Two kids crossed this table and greeted their coaches as they carried their breakfast tray looking for a table to sit. “Jenny is not the most skillful player of all, but the way she played – she played with a lot of heart! She doesn’t show tiredness, keeps encouraging hear team mates and gives more than 100%. You should encourage this trait in the other kids without judging any of them”, said Coach. “I was expecting Peter to score some more points than he did, he showed so much promise in practice games”, said the other guy. “That’s the thing Johan, he was trying hard to score but not play with the rest. Either he was scoring or missing, it’s largely a team game the last time I checked, isn’t it?”, coughed Coach as he spoke gulping down whatever a deep slurp of coffee he could draw from his cup.
“Did you observe the team dynamics, not so long into the game, the team started working as a unit with Jenny as the main player, whereas with Pete it wasn’t seamless, no one was willing even to pass the ball to him even though he was close to receive the pass and score”, said Coach.
“Agree 70% of the points were influenced by Jenny and team working together. Like us, even the team was banking on Pete as the strongest player to score”, said Sara. “Which he is, each time he had the ball in his ‘zone’, his smashes were accurate and he scored”, added Coach, “but when he couldn’t do that he wasn’t being so effective with the rest of the team and they reciprocated”, he laughed.
“But don’t forget, these are kids we are talking about, and it is important that they enjoy the game, but also get some of these important aspects into their core playing culture”, he smiled. “I am pretty sure these observations are not just for the kids Coach”, said Johan winking at Sara. She nodded in reply.
“Tell them in the language that they can understand Sara and Johan – ‘be competitive but have fun’, and ‘practice passing the ball more than smashing it back’. Most times giving a nice volley to another player creates a better chance of scoring, doesn’t it?”, he smiled. “I remember from my training days, the practice started with using half the court practicing passes to each other before we started using the full court for a real game”.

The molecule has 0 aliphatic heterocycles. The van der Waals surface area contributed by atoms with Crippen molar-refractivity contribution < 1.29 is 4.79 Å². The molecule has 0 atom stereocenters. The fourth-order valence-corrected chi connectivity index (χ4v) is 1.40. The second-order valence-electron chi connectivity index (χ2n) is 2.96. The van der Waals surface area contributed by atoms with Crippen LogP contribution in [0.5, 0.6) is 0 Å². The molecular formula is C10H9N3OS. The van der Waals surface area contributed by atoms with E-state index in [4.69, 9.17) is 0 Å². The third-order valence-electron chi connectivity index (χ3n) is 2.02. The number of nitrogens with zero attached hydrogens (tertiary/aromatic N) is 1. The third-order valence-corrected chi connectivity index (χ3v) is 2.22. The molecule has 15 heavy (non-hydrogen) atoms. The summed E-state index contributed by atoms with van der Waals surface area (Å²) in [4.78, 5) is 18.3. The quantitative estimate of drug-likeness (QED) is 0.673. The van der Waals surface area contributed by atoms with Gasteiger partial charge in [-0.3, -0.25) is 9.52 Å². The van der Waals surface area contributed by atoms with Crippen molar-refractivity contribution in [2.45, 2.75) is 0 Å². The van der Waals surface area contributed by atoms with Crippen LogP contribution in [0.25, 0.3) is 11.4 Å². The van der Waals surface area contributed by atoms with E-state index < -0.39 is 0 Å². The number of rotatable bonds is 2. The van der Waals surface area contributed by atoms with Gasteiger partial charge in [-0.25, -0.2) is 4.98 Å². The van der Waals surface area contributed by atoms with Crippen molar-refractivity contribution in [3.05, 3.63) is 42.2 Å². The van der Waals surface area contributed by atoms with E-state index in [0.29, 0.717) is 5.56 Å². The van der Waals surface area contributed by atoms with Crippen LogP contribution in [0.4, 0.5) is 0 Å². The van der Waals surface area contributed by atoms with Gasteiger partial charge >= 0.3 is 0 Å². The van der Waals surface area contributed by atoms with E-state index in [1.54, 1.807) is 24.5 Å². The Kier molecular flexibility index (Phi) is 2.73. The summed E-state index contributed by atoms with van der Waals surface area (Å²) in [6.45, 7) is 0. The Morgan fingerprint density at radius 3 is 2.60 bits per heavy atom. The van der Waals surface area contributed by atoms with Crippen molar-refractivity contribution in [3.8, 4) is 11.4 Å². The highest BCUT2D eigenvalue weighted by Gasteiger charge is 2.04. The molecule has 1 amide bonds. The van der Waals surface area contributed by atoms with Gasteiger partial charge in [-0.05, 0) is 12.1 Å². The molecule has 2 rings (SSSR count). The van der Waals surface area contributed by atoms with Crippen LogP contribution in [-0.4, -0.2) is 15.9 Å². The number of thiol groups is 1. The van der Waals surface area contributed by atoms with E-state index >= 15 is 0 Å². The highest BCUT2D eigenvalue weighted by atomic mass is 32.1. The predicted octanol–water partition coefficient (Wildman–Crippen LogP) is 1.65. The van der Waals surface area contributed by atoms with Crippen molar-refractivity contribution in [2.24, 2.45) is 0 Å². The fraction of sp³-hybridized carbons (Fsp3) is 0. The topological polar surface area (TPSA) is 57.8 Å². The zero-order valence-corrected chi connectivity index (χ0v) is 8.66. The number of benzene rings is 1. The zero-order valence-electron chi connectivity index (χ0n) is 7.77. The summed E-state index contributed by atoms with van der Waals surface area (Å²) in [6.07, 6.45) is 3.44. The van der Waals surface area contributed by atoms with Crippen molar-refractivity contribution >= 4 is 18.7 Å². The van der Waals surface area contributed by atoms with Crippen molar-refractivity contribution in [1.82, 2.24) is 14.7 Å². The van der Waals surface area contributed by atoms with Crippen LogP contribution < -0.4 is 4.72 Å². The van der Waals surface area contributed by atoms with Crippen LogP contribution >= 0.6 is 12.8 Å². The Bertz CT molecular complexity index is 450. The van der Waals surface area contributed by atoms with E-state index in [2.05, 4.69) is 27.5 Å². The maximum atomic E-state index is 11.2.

“But isn’t winning important Coach? Some of them quickly lose motivation unless they win a few games”, asked Sara.
“Hmm, now I will give you perhaps an old fashioned reply that I received from my senior coach who trained me a while ago, it was…”, said Coach as he took a sip of coffee (this is the third filling from when I started following their conversation, I observed cheekily). “These kids come to you to discover the best of themselves via the sport Anders, winning or losing should aid that process of discovery, and that is your biggest job as a coach…”, he said and added, “Of course it applies to any other field…”
Sara rolled her eyes, “got to prepare for the next match”, she picked up her tray. “Not easy, but we gotta try – keep them together. Playing volley ball is learning as much playing with your team, as much as it is scoring against the opposing team, but you know that, don’t you?”, said Anders.
“Priceless I thought”, as I recollected the conversation summary on the way to office – “1. Busy playing but not playing with each other well, 2. Playing with a lot of heart & charging up others Vs display of skill (being the brightest in the lot) but not being a team player, 3. No matter the off-field strategy, the team organizes (plays around) itself around smaller cohesive units of players working well with each other, 4. Learning the right language to coach the team, without judging anyone, 5. Not losing focus on the ‘process of discovery’ (and the sport as well as the outcomes as a means to it)”.
As I focused my thoughts on the upcoming discussions in office themed around ‘ecosystem play’, I couldn’t help appreciating the relevance of points stated above and their applicability in the day to day interactions. And of course, I couldn’t help appreciating the series of events since morning and the kind staff at IBIS Schipol that timed my position at the breakfast table beside senior coach Anders and his junior coaches.